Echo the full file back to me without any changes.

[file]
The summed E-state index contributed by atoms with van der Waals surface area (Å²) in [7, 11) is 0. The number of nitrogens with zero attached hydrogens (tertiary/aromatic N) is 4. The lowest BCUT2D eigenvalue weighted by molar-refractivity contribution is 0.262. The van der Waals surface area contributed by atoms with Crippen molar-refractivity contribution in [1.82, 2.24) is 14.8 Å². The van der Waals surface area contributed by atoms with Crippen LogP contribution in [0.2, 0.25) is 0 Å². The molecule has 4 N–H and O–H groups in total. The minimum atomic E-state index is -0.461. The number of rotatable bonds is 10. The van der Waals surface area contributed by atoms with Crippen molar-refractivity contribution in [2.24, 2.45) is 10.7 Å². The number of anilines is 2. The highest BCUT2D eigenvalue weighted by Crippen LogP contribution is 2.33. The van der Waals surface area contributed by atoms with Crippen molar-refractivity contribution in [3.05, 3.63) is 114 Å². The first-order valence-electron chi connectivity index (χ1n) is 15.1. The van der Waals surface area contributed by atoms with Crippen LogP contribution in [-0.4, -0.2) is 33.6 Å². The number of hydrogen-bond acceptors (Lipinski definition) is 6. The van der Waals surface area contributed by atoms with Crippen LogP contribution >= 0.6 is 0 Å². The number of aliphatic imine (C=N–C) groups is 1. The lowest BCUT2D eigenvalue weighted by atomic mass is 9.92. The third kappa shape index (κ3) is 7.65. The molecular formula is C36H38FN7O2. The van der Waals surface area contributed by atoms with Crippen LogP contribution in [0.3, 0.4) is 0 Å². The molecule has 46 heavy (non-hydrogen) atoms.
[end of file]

The summed E-state index contributed by atoms with van der Waals surface area (Å²) in [7, 11) is 0. The number of nitrogens with zero attached hydrogens (tertiary/aromatic N) is 4. The lowest BCUT2D eigenvalue weighted by molar-refractivity contribution is 0.262. The van der Waals surface area contributed by atoms with Crippen molar-refractivity contribution in [1.82, 2.24) is 14.8 Å². The van der Waals surface area contributed by atoms with Crippen LogP contribution in [0.2, 0.25) is 0 Å². The molecule has 4 N–H and O–H groups in total. The minimum atomic E-state index is -0.461. The number of rotatable bonds is 10. The van der Waals surface area contributed by atoms with Crippen molar-refractivity contribution in [2.24, 2.45) is 10.7 Å². The number of anilines is 2. The highest BCUT2D eigenvalue weighted by Crippen LogP contribution is 2.33. The van der Waals surface area contributed by atoms with Crippen molar-refractivity contribution in [3.05, 3.63) is 114 Å². The first-order valence-electron chi connectivity index (χ1n) is 15.1. The van der Waals surface area contributed by atoms with Crippen LogP contribution in [-0.4, -0.2) is 33.6 Å². The number of hydrogen-bond acceptors (Lipinski definition) is 6. The van der Waals surface area contributed by atoms with Crippen LogP contribution >= 0.6 is 0 Å². The number of aliphatic imine (C=N–C) groups is 1. The lowest BCUT2D eigenvalue weighted by atomic mass is 9.92. The third kappa shape index (κ3) is 7.65. The molecular formula is C36H38FN7O2. The van der Waals surface area contributed by atoms with Crippen LogP contribution in [0.3, 0.4) is 0 Å². The molecule has 46 heavy (non-hydrogen) atoms.